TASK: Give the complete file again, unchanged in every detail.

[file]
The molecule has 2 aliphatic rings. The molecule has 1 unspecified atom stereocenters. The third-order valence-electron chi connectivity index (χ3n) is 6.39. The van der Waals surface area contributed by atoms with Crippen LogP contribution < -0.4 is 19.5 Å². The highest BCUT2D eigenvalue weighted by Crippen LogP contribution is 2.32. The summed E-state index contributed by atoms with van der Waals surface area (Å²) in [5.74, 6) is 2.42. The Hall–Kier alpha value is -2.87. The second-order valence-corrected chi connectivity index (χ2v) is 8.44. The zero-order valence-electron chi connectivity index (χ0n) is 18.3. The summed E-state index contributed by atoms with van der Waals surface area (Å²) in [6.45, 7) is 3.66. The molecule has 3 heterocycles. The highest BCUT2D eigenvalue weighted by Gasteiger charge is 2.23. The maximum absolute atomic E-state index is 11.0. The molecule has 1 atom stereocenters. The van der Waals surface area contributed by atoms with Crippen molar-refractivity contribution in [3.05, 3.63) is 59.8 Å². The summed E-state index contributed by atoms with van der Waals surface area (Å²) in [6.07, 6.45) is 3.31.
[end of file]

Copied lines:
The molecule has 2 aliphatic rings. The molecule has 1 unspecified atom stereocenters. The third-order valence-electron chi connectivity index (χ3n) is 6.39. The van der Waals surface area contributed by atoms with Crippen LogP contribution < -0.4 is 19.5 Å². The highest BCUT2D eigenvalue weighted by Crippen LogP contribution is 2.32. The summed E-state index contributed by atoms with van der Waals surface area (Å²) in [5.74, 6) is 2.42. The Hall–Kier alpha value is -2.87. The second-order valence-corrected chi connectivity index (χ2v) is 8.44. The zero-order valence-electron chi connectivity index (χ0n) is 18.3. The summed E-state index contributed by atoms with van der Waals surface area (Å²) in [6.45, 7) is 3.66. The molecule has 3 heterocycles. The highest BCUT2D eigenvalue weighted by Gasteiger charge is 2.23. The maximum absolute atomic E-state index is 11.0. The molecule has 1 atom stereocenters. The van der Waals surface area contributed by atoms with Crippen molar-refractivity contribution in [3.05, 3.63) is 59.8 Å². The summed E-state index contributed by atoms with van der Waals surface area (Å²) in [6.07, 6.45) is 3.31.